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Market Update

ECB holds course but BoE in trouble

June 22, 2023
  • Jackie Bowie headshot


    Jackie Bowie

    Managing Partner, Board Member
    Head of EMEA

    Real Estate | London


The European Central Bank (ECB) continued its path of rate rises at the latest meeting, surprising no one with a hike of 25 basis points taking its deposit rate to 3.50%, the highest level in 22 years. The Governing Council is making every effort to reduce inflation to their 2.00% target after the Banks' analysts published expectations of headline inflation averaging 5.40% in 2023, 3.00% in 2024 and 2.20% in 2025 - a speed of reduction which is viewed as too slow by the decision makers.

The U.K. is less optimistic as inflation remained where it was a month ago, stuck at 8.70%. This unexpected stall has raised alarm bells both in Whitehall and in the Bank of England (BoE), and was the impetus behind the 50 basis points hike to 5.00%. The Monetary Policy Committee (MPC) voted 7-2 for the hike with the two dissenters voting for no rise at all. The hawkish tone of the press release has raised concerns that the Bank has acted too slowly to get inflation under control.

European Central Bank

The recent series of interest rate hikes has highlighted the ECB's sluggish response to inflation. Consequently, the Bank revised its inflation projections upward, citing a robust labour market and potential unforeseen developments in the near future. President Christine Lagarde emphasized the Bank's commitment to exert maximum effort to return inflation to its 2.00% target. This objective is expected to be supported by elevated borrowing costs and stricter financing conditions within the broader market.

There was no explicit commitment to further hikes at future meetings with Lagarde setting out a plan to bring rates to a level “sufficiently restrictive to achieve a timely return of inflation to our 2.00% medium term target and will be kept at these levels for as long as necessary”. With inflation still running at 6.10% in the Euro area and the labour market still tight, a return to looser monetary policy in the near future is looking increasingly unlikely.

The markets are still pricing in at least one further hike from the ECB before the current cycle of tightening comes to an end, and several economists are forecasting hikes in both July and September. The Bank is taking a leaf out of the BoE book by pledging that future decisions will be “data dependent” and contingent on how the current measures affect market dynamics in the next few weeks.

Bank of England

It has been a tumultuous week in the U.K. markets and the BoE have found themselves under fire from several angles. The first and most problematic was the lack of change from April in the annual inflation figures which remained stubbornly high at 8.70%, beating economist expectations. Core inflation rose from 6.80% in April to 7.10% in May, the highest level since 1992. This has set alarm bells ringing in the corridors of power as it put the U.K. out of step with its G7 counterparts who are seeing inflation fall back to more “normal” levels much faster.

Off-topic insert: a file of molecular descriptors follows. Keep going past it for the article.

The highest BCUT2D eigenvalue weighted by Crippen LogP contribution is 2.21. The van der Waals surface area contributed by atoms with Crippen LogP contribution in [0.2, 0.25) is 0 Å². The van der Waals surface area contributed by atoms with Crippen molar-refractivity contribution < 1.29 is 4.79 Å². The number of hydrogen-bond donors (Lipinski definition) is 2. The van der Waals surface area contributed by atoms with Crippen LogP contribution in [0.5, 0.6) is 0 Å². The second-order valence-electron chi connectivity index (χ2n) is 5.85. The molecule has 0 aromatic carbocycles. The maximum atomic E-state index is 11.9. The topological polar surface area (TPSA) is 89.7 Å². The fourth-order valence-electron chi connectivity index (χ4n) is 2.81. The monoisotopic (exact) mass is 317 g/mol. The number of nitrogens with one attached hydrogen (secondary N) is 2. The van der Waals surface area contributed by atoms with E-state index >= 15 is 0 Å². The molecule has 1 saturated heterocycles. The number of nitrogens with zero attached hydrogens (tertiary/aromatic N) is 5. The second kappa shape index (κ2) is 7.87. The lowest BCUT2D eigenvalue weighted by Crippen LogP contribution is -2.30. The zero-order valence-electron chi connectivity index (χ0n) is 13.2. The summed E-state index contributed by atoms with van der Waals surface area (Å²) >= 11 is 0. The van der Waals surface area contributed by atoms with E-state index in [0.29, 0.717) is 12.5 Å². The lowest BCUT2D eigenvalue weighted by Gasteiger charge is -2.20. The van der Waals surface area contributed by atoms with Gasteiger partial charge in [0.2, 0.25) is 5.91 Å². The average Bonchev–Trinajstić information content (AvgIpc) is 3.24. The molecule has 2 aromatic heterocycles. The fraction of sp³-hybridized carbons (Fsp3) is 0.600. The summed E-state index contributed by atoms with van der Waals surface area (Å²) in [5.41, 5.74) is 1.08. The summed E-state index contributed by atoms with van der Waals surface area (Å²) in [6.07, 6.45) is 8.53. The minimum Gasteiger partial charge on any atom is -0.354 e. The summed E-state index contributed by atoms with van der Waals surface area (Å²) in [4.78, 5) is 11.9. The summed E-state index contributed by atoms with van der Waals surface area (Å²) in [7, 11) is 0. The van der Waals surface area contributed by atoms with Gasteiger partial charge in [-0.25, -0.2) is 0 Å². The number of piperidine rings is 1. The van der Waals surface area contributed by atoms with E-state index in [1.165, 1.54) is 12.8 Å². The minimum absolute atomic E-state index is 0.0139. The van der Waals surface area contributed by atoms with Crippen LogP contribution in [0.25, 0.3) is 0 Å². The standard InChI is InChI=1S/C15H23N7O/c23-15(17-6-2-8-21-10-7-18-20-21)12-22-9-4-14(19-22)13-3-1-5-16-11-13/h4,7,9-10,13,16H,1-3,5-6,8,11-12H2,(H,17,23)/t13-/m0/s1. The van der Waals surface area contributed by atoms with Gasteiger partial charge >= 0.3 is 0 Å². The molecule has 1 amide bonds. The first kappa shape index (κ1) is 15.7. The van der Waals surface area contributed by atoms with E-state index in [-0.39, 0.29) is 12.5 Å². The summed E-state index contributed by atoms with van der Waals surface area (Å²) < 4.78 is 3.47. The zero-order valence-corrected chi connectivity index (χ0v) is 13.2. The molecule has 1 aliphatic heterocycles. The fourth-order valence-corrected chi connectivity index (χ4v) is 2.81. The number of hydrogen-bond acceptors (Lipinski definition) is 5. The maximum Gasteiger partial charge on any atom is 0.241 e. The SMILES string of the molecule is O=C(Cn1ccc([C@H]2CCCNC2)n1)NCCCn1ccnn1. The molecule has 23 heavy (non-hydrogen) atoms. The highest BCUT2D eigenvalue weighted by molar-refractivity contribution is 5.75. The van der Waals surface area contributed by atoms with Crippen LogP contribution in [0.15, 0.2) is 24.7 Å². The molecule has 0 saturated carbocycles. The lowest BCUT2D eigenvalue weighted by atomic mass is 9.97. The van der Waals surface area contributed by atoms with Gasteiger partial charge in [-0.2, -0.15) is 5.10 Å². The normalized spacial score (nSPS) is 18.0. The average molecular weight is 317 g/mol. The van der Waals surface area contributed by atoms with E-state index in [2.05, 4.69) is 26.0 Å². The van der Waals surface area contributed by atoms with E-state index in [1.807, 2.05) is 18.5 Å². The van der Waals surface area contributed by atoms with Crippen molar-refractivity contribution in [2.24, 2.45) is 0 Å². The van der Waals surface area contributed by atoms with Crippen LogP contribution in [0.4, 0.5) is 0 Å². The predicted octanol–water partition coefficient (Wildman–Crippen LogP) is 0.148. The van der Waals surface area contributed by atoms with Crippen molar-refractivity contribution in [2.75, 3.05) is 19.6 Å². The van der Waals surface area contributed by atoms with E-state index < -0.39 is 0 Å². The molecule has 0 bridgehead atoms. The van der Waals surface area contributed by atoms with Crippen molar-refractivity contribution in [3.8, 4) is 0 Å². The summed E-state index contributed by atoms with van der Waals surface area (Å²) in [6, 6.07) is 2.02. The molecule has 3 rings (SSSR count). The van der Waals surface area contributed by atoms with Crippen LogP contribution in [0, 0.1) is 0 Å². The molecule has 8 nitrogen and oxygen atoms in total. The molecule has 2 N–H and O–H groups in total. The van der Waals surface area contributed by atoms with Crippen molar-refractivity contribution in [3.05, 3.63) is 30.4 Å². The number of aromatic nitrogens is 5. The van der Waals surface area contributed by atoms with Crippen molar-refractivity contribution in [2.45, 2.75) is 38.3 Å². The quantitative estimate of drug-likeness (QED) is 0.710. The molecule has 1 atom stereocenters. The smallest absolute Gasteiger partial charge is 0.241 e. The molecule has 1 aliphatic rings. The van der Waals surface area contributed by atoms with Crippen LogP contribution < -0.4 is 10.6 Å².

The GBP 5-year swap rate rallied 16 basis points off the back of the inflation figures before settling back later in the day. Following the announcement of the 50 basis points hike from the BoE, the five-year rate fell 5 basis points, suggesting market participants had already priced in this move despite the narrative around its “unexpected” nature. Current projections anticipate four further hikes by December 2023 with an anticipated terminal rate of over 6.00%.

Commentary from ex-BoE governor Mark Carney suggested that Brexit could be a significant contributing factor to the disconnect between U.K. predicament and that of its peers. Speaking to the Daily Telegraph, he stated that “[the BoE] laid out in advance of Brexit that this will be a negative supply shock for a period of time and the consequence of that will be a weaker pound, higher inflation and weaker growth.” A combination of a reduction in the number of immigrant workers - resulting in wage inflation - along with the outsize food inflation shock - because of the new border situation with the E.U. - have both contributed to the U.K.’s current predicament.

We are starting to see a meaningful divergence in the rates and inflation outlook between the E.U., U.S. and U.K. The Federal Reserve paused hikes at its latest meeting, while the ECB held course and the U.K. was forced to accelerate the pace of its rises. The repercussions in the real economies of each country and the impact on their respective currencies going forward remains to be seen but could be significant in disrupting the status quo.

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About the author

  • Jackie Bowie

    Managing Partner, Board Member
    Head of EMEA

    Real Estate | London

    Jackie Bowie is a Managing Partner and Head of EMEA providing guidance and strategy for the European and APAC regions, with over 25 years of financial markets expertise.


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